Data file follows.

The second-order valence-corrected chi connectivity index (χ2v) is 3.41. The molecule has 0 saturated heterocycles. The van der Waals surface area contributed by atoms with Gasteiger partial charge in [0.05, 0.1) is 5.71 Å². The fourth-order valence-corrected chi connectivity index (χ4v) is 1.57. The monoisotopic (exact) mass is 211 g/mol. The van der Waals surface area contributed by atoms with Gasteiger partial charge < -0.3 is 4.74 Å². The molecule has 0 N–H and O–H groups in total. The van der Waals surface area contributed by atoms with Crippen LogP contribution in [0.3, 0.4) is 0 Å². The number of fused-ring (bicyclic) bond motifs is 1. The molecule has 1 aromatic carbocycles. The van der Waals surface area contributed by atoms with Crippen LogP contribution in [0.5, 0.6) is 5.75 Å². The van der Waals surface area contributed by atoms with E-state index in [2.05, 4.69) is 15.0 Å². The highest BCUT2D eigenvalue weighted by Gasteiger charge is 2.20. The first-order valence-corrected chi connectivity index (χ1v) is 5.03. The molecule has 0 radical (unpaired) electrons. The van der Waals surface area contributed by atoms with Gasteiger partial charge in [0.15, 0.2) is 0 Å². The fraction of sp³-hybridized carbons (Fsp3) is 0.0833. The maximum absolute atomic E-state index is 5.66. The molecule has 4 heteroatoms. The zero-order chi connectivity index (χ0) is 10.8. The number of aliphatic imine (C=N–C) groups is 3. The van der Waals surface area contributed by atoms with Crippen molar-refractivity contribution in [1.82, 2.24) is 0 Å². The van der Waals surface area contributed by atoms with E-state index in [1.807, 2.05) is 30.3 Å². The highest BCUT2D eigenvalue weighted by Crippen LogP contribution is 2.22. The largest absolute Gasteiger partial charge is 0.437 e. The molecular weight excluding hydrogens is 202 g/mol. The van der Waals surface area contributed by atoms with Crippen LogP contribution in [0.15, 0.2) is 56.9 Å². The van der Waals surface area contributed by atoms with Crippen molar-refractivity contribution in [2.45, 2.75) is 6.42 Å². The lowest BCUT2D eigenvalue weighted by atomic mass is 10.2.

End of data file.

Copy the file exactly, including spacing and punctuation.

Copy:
The second-order valence-corrected chi connectivity index (χ2v) is 3.41. The molecule has 0 saturated heterocycles. The van der Waals surface area contributed by atoms with Gasteiger partial charge in [0.05, 0.1) is 5.71 Å². The fourth-order valence-corrected chi connectivity index (χ4v) is 1.57. The monoisotopic (exact) mass is 211 g/mol. The van der Waals surface area contributed by atoms with Gasteiger partial charge < -0.3 is 4.74 Å². The molecule has 0 N–H and O–H groups in total. The van der Waals surface area contributed by atoms with Crippen LogP contribution in [0.3, 0.4) is 0 Å². The number of fused-ring (bicyclic) bond motifs is 1. The molecule has 1 aromatic carbocycles. The van der Waals surface area contributed by atoms with Crippen LogP contribution in [0.5, 0.6) is 5.75 Å². The van der Waals surface area contributed by atoms with E-state index in [2.05, 4.69) is 15.0 Å². The highest BCUT2D eigenvalue weighted by Gasteiger charge is 2.20. The first-order valence-corrected chi connectivity index (χ1v) is 5.03. The molecule has 0 radical (unpaired) electrons. The van der Waals surface area contributed by atoms with Gasteiger partial charge in [0.15, 0.2) is 0 Å². The fraction of sp³-hybridized carbons (Fsp3) is 0.0833. The maximum absolute atomic E-state index is 5.66. The molecule has 4 heteroatoms. The zero-order chi connectivity index (χ0) is 10.8. The number of aliphatic imine (C=N–C) groups is 3. The van der Waals surface area contributed by atoms with Crippen molar-refractivity contribution in [1.82, 2.24) is 0 Å². The van der Waals surface area contributed by atoms with E-state index in [1.807, 2.05) is 30.3 Å². The highest BCUT2D eigenvalue weighted by Crippen LogP contribution is 2.22. The largest absolute Gasteiger partial charge is 0.437 e. The molecular weight excluding hydrogens is 202 g/mol. The van der Waals surface area contributed by atoms with Crippen LogP contribution in [0.15, 0.2) is 56.9 Å². The van der Waals surface area contributed by atoms with Crippen molar-refractivity contribution in [2.45, 2.75) is 6.42 Å². The lowest BCUT2D eigenvalue weighted by atomic mass is 10.2.